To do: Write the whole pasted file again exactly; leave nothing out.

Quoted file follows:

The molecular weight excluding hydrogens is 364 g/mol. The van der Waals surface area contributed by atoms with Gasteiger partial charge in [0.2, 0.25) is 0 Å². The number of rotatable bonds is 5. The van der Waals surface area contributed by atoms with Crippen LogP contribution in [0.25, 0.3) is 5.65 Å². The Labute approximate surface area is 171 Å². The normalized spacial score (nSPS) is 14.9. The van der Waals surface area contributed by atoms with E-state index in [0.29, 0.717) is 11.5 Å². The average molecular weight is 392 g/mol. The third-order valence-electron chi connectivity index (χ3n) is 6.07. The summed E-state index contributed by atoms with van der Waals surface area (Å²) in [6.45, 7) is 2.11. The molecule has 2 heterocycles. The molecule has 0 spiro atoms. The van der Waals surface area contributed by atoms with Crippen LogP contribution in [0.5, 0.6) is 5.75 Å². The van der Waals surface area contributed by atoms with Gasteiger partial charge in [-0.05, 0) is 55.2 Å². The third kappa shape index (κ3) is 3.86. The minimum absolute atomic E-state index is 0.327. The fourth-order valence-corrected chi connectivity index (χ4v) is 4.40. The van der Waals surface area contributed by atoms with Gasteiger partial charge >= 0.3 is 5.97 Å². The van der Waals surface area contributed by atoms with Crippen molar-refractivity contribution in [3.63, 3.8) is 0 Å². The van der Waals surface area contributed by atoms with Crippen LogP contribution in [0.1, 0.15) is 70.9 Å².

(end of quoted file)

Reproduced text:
The molecular weight excluding hydrogens is 364 g/mol. The van der Waals surface area contributed by atoms with Gasteiger partial charge in [0.2, 0.25) is 0 Å². The number of rotatable bonds is 5. The van der Waals surface area contributed by atoms with Crippen LogP contribution in [0.25, 0.3) is 5.65 Å². The Labute approximate surface area is 171 Å². The normalized spacial score (nSPS) is 14.9. The van der Waals surface area contributed by atoms with E-state index in [0.29, 0.717) is 11.5 Å². The average molecular weight is 392 g/mol. The third-order valence-electron chi connectivity index (χ3n) is 6.07. The summed E-state index contributed by atoms with van der Waals surface area (Å²) in [6.45, 7) is 2.11. The molecule has 2 heterocycles. The molecule has 0 spiro atoms. The van der Waals surface area contributed by atoms with Crippen LogP contribution in [0.5, 0.6) is 5.75 Å². The van der Waals surface area contributed by atoms with Gasteiger partial charge in [-0.05, 0) is 55.2 Å². The third kappa shape index (κ3) is 3.86. The minimum absolute atomic E-state index is 0.327. The fourth-order valence-corrected chi connectivity index (χ4v) is 4.40. The van der Waals surface area contributed by atoms with Gasteiger partial charge >= 0.3 is 5.97 Å². The van der Waals surface area contributed by atoms with Crippen molar-refractivity contribution in [3.63, 3.8) is 0 Å². The van der Waals surface area contributed by atoms with Crippen LogP contribution in [0.1, 0.15) is 70.9 Å².